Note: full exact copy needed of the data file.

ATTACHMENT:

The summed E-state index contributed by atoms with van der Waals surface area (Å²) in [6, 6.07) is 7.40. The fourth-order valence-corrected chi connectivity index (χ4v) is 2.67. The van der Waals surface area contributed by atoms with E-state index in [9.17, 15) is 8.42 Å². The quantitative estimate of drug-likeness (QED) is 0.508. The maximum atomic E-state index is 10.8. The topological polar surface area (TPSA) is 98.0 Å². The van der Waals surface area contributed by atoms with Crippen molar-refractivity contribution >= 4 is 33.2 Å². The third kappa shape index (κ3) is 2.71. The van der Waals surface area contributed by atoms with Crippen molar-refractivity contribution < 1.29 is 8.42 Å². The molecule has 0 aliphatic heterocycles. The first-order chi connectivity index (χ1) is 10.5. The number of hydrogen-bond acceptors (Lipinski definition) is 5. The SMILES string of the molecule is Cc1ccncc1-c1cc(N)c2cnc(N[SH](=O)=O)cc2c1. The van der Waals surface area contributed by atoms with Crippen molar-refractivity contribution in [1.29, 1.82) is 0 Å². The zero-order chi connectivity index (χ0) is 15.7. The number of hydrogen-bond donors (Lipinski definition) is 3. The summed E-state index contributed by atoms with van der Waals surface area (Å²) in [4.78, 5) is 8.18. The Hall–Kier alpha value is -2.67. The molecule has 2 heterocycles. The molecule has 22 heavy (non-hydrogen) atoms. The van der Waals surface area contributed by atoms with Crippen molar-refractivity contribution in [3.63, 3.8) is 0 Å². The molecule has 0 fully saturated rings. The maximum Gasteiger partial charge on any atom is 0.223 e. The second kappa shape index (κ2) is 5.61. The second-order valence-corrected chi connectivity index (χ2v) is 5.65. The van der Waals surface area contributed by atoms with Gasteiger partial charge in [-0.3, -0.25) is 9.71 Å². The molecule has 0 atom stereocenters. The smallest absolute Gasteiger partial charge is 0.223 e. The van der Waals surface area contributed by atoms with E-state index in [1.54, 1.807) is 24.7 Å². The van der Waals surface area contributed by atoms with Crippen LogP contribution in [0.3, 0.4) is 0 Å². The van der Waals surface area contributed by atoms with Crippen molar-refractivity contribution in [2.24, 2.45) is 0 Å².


The summed E-state index contributed by atoms with van der Waals surface area (Å²) in [6, 6.07) is 7.40. The fourth-order valence-corrected chi connectivity index (χ4v) is 2.67. The van der Waals surface area contributed by atoms with E-state index in [9.17, 15) is 8.42 Å². The quantitative estimate of drug-likeness (QED) is 0.508. The maximum atomic E-state index is 10.8. The topological polar surface area (TPSA) is 98.0 Å². The van der Waals surface area contributed by atoms with Crippen molar-refractivity contribution >= 4 is 33.2 Å². The third kappa shape index (κ3) is 2.71. The van der Waals surface area contributed by atoms with Crippen molar-refractivity contribution < 1.29 is 8.42 Å². The molecule has 0 aliphatic heterocycles. The first-order chi connectivity index (χ1) is 10.5. The number of hydrogen-bond acceptors (Lipinski definition) is 5. The SMILES string of the molecule is Cc1ccncc1-c1cc(N)c2cnc(N[SH](=O)=O)cc2c1. The van der Waals surface area contributed by atoms with Crippen molar-refractivity contribution in [1.29, 1.82) is 0 Å². The zero-order chi connectivity index (χ0) is 15.7. The number of hydrogen-bond donors (Lipinski definition) is 3. The summed E-state index contributed by atoms with van der Waals surface area (Å²) in [4.78, 5) is 8.18. The Hall–Kier alpha value is -2.67. The molecule has 2 heterocycles. The molecule has 22 heavy (non-hydrogen) atoms. The van der Waals surface area contributed by atoms with Crippen molar-refractivity contribution in [3.63, 3.8) is 0 Å². The molecule has 0 fully saturated rings. The maximum Gasteiger partial charge on any atom is 0.223 e. The second kappa shape index (κ2) is 5.61. The second-order valence-corrected chi connectivity index (χ2v) is 5.65. The van der Waals surface area contributed by atoms with Gasteiger partial charge in [-0.3, -0.25) is 9.71 Å². The molecule has 0 atom stereocenters. The smallest absolute Gasteiger partial charge is 0.223 e. The van der Waals surface area contributed by atoms with E-state index in [1.54, 1.807) is 24.7 Å². The van der Waals surface area contributed by atoms with Crippen LogP contribution in [0.3, 0.4) is 0 Å². The van der Waals surface area contributed by atoms with Crippen molar-refractivity contribution in [2.24, 2.45) is 0 Å².